Minister for Communications Denis Naughten has rejected claims that the reduction in the number of post offices in the west and midlands will lead to the closure of dozens of small businesses and job losses.

At a public meeting in Athleague, Co Roscommon, Mr Naughten was told the Government decision to allow more than 150 outlets to close their doors was akin to treason in the economy of rural Ireland.

Western counties will be hit hardest by the closures, with at least 45 to close across counties Galway, Mayo and Donegal.

At least 17 are to close in Galway, with six in the east of the county, while five will close in Roscommon.

The plan will see 17 post offices shut in Donegal and 11 in Mayo.

Mr Naughten was told at the meeting that there would be widespread closures of other small business in his constituency as a result.

The minister said An Post was not withdrawing contracts and anybody who wished to stay open could do so, while independent reviews could also be sought.

However, the minister was widely criticised for a failure to support village post offices.

Fianna Fáil TD Jimmy Murphy said the closure decisions would now be negotiated with the Government as part of the future talks on the next Budget.

Mr Naughten told the meeting there was time for post masters to hold further discussions with An Post and have the decision to close their post office reviewed but he said he would not negotiate it in public.

An Post has defended its plan, saying it was trying to ensure the future viability of post offices across the country by improving services.

Chief Executive David McRedmond denied the move was an attack on rural Ireland and said it would be opening five post offices in rural areas next week.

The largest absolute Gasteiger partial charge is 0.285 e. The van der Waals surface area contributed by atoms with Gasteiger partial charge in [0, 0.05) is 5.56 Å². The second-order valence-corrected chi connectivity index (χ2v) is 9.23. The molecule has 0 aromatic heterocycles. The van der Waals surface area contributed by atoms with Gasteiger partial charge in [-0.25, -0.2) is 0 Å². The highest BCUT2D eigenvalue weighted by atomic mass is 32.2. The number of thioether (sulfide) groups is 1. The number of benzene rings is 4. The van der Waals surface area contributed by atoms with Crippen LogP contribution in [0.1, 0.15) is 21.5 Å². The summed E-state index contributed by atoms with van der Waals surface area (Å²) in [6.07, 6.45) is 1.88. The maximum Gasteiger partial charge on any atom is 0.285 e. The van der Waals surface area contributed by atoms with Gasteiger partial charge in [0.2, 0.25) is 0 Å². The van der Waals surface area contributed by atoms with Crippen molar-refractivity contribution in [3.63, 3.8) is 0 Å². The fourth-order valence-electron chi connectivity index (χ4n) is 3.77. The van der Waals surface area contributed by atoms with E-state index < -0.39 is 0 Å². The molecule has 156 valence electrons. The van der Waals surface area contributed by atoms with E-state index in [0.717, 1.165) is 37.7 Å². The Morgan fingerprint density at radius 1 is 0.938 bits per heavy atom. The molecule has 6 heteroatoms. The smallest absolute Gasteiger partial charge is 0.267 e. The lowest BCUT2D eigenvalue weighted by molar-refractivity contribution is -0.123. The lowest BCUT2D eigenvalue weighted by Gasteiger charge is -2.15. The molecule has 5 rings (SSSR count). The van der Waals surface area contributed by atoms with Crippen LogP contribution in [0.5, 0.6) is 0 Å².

All the post offices facing closure are within 15km of at least one other post office.

Mr McRedmond said the percentage of customers affected is 3.7%, while "96% of people will have better post office services."

Postmistress Imelda Burke, of Ahascragh Post Office in Co Galway, has appealed to people to use the post office and said if they do not they will lose it.

Speaking on RTÉ's Today with Miriam, Ms Burke said she sent a letter to 750 people making the appeal but only three people responded to her first letter.

Ms Burke said she will make a further appeal tomorrow, adding that unless she is proactive about attracting customers, the post office will close.

She said she has told people that the future of the post office rests with the local community. If they don't want to lose it, she said, then they have to start using it.

In a second letter, which she will send tomorrow, she said she has outlined all of the services that people can avail of in her post office.

"Basically I'm telling the public the truth, that the future of their post office rests with the local community. If they don't want to lose it, then they have to start using it as much as they can. And then I went on to list everything that can be done within the post office."